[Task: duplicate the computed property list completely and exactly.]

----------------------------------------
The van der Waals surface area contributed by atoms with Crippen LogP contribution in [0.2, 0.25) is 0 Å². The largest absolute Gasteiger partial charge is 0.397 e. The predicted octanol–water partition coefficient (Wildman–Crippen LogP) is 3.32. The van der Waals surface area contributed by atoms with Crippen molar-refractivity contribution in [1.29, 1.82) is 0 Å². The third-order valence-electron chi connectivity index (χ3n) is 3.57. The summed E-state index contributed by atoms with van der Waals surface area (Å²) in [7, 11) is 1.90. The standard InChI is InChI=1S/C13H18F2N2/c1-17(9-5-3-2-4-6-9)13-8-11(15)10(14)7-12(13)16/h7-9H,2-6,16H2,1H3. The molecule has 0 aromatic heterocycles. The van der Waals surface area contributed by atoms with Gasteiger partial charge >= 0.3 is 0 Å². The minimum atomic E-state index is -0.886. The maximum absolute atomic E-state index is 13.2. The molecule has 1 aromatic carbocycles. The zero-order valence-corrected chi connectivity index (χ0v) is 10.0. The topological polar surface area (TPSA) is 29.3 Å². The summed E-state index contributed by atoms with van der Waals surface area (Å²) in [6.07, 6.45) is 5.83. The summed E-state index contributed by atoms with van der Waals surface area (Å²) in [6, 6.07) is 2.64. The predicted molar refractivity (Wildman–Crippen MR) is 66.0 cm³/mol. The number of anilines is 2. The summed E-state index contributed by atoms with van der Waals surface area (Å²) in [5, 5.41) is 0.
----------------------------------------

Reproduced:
The van der Waals surface area contributed by atoms with Crippen LogP contribution in [0.2, 0.25) is 0 Å². The largest absolute Gasteiger partial charge is 0.397 e. The predicted octanol–water partition coefficient (Wildman–Crippen LogP) is 3.32. The van der Waals surface area contributed by atoms with Crippen molar-refractivity contribution in [1.29, 1.82) is 0 Å². The third-order valence-electron chi connectivity index (χ3n) is 3.57. The summed E-state index contributed by atoms with van der Waals surface area (Å²) in [7, 11) is 1.90. The standard InChI is InChI=1S/C13H18F2N2/c1-17(9-5-3-2-4-6-9)13-8-11(15)10(14)7-12(13)16/h7-9H,2-6,16H2,1H3. The molecule has 0 aromatic heterocycles. The van der Waals surface area contributed by atoms with Gasteiger partial charge >= 0.3 is 0 Å². The minimum atomic E-state index is -0.886. The maximum absolute atomic E-state index is 13.2. The molecule has 1 aromatic carbocycles. The zero-order valence-corrected chi connectivity index (χ0v) is 10.0. The topological polar surface area (TPSA) is 29.3 Å². The summed E-state index contributed by atoms with van der Waals surface area (Å²) in [6.07, 6.45) is 5.83. The summed E-state index contributed by atoms with van der Waals surface area (Å²) in [6, 6.07) is 2.64. The predicted molar refractivity (Wildman–Crippen MR) is 66.0 cm³/mol. The number of anilines is 2. The summed E-state index contributed by atoms with van der Waals surface area (Å²) in [5, 5.41) is 0.